FORTUNE -- Instagram isn't content with dominating the photo sharing space. At Facebook's (fb) Menlo Park, Calif. headquarters this week, CEO and co-founder Kevin Systrom announced the ability to capture video in an iOS and Android update available for download.
The new video capability lets users shoot clips up to 15 seconds long, apply 13 new video filters like "Helena," "Dogpatch," or "Ashby," and use a video stabilization feature called "Cinema."
"Instagram is no single thing," said Systrom of the move. "It's a collection." Indeed, when Systrom and co-founder Mike Krieger developed Instagram nearly two-and-a-half years ago, they originally wanted the app to capture both stills and video. But they shelved the latter, arguing smartphones then weren't capable enough.
Systrom also shared some new numbers. Instagram now has 130 million monthly active users worldwide -- up from 100 million this past February -- who have shared 16 billion photos to date and "like" images 1 billion times every day.
Taking video is as simple as snapping photos. Once the app update is installed, tap the camera icon at the bottom right. Select the new video camera icon, then tap and hold the record button. Users can capture between three and 15 seconds of video in one clip, opting to stop and start recording by lifting their finger. (The new Cinema stabilization feature is turned on by default, though users can turn it off.) Afterwards, they can apply one of 13 video filters and choose any frame from the video -- or capture a new photo -- to serve as the thumbnail.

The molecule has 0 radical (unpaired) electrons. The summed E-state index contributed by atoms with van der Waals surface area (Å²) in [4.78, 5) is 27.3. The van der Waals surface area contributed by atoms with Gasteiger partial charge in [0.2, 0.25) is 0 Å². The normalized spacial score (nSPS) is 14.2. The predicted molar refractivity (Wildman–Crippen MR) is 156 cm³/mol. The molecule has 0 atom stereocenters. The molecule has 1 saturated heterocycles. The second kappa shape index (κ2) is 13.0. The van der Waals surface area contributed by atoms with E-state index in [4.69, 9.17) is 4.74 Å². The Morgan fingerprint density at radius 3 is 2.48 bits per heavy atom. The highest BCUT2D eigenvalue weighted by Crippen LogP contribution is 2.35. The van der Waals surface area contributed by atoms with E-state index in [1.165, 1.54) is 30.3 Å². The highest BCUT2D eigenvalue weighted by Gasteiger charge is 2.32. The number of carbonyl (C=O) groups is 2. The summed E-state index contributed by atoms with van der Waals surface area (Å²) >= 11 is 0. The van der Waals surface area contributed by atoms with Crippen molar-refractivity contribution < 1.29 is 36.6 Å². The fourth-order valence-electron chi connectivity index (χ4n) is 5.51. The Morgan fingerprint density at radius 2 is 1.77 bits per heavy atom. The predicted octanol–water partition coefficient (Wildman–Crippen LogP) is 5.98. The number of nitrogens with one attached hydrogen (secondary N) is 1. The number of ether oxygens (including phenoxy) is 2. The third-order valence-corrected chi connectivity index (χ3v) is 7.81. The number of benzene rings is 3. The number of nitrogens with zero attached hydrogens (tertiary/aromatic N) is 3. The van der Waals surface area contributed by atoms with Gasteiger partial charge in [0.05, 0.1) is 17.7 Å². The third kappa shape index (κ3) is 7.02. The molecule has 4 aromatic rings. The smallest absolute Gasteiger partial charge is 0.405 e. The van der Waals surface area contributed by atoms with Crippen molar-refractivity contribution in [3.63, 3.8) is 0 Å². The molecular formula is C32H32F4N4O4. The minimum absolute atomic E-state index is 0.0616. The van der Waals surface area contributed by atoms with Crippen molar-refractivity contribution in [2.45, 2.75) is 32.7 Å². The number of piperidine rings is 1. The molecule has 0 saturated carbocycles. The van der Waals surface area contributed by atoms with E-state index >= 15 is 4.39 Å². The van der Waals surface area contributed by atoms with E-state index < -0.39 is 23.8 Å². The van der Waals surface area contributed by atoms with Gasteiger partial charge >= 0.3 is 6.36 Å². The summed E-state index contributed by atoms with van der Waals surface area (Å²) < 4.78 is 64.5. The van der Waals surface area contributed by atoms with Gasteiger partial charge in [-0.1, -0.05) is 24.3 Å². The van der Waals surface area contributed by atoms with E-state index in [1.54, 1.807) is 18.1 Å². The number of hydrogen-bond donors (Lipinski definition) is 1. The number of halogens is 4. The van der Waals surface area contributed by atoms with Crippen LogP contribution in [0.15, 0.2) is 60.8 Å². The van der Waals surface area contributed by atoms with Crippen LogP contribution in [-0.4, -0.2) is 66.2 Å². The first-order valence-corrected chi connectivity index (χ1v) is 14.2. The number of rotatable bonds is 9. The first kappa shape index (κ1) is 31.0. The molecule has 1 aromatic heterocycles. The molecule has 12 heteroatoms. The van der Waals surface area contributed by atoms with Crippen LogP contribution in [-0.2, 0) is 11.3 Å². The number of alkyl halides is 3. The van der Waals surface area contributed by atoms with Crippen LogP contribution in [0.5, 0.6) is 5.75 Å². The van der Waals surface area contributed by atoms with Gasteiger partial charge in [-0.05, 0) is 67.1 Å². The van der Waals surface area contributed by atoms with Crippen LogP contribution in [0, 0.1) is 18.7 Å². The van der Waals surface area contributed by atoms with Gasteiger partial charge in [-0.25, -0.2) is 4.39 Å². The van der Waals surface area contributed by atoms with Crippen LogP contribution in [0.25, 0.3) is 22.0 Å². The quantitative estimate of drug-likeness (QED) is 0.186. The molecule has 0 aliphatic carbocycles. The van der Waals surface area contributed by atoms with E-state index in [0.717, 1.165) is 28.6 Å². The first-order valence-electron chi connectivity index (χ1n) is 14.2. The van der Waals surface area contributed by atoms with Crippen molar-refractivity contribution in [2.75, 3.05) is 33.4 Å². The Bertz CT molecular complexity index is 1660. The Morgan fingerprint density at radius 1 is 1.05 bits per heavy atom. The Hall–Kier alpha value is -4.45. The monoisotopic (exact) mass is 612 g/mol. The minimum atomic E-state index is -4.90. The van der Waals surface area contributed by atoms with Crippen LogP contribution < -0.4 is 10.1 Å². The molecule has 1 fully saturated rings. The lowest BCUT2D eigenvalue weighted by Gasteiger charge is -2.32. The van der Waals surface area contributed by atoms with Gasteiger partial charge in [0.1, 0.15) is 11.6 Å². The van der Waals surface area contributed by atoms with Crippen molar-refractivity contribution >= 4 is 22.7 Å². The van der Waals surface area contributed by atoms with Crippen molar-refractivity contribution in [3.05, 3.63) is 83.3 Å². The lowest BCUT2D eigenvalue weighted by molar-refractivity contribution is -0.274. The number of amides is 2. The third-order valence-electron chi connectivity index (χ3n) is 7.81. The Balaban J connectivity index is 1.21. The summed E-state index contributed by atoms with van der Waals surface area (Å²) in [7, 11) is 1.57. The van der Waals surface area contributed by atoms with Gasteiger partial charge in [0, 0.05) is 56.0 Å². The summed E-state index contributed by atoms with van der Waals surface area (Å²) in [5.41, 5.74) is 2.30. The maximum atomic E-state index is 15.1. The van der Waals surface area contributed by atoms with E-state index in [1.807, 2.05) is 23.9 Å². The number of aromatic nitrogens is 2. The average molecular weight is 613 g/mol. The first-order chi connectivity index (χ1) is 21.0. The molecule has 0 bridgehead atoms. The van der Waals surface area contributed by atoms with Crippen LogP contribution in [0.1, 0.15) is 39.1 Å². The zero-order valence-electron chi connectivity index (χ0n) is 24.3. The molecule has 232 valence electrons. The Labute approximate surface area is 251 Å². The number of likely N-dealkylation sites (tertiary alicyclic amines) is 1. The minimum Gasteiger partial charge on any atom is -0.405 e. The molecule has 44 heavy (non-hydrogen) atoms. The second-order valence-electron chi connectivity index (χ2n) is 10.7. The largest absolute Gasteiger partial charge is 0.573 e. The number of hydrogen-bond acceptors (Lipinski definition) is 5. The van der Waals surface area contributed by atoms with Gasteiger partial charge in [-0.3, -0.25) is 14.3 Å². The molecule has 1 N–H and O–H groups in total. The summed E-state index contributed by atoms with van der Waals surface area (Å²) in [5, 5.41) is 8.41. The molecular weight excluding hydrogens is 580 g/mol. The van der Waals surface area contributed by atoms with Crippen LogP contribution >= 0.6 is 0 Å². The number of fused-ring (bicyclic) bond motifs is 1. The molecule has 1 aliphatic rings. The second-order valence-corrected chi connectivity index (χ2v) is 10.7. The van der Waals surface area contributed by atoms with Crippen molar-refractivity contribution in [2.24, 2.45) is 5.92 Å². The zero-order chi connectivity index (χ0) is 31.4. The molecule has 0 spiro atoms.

Videos appear in Instagram's mobile feeds, as well as the desktop site. And like Instagram photos, videos can also be directly viewed and played back on Facebook's News Feed and Timeline.
The company's expansion into video had been speculated about for some time now given the increasing popularity of Vine, the mobile video startup acquired by Twitter, which claimed 13 million users earlier this month. Vine's busiest users are reportedly tweeting over 14 videos a day. With today's announcement, the number of Instagram video users could quickly surpass Vine's given the photo-sharing company's already large membership. Video may also prove a valuable revenue stream down the line.
Systrom also emphasized Instagram's 15 seconds of video capture compared with Vine's 6-second maximum, a decision made after testing different time lengths. Explained Systrom: "It's an artistic choice."